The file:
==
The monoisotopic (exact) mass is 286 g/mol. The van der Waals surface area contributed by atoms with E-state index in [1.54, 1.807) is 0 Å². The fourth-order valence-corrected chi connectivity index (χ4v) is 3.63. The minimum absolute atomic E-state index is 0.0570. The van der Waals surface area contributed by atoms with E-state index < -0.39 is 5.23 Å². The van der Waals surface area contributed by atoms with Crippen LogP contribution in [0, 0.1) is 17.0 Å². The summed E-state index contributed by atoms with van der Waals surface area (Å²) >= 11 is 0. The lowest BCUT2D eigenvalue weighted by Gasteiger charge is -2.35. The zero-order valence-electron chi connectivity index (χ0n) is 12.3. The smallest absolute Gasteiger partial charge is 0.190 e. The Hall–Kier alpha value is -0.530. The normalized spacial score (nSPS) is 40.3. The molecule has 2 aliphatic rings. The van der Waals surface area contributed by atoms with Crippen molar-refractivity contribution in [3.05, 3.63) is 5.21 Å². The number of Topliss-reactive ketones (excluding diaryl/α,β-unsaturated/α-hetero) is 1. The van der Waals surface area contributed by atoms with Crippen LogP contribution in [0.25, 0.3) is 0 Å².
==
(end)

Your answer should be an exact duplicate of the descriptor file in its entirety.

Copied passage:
The monoisotopic (exact) mass is 286 g/mol. The van der Waals surface area contributed by atoms with E-state index in [1.54, 1.807) is 0 Å². The fourth-order valence-corrected chi connectivity index (χ4v) is 3.63. The minimum absolute atomic E-state index is 0.0570. The van der Waals surface area contributed by atoms with E-state index < -0.39 is 5.23 Å². The van der Waals surface area contributed by atoms with Crippen LogP contribution in [0, 0.1) is 17.0 Å². The summed E-state index contributed by atoms with van der Waals surface area (Å²) >= 11 is 0. The lowest BCUT2D eigenvalue weighted by Gasteiger charge is -2.35. The zero-order valence-electron chi connectivity index (χ0n) is 12.3. The smallest absolute Gasteiger partial charge is 0.190 e. The Hall–Kier alpha value is -0.530. The normalized spacial score (nSPS) is 40.3. The molecule has 2 aliphatic rings. The van der Waals surface area contributed by atoms with Crippen molar-refractivity contribution in [3.05, 3.63) is 5.21 Å². The number of Topliss-reactive ketones (excluding diaryl/α,β-unsaturated/α-hetero) is 1. The van der Waals surface area contributed by atoms with Crippen LogP contribution in [0.25, 0.3) is 0 Å².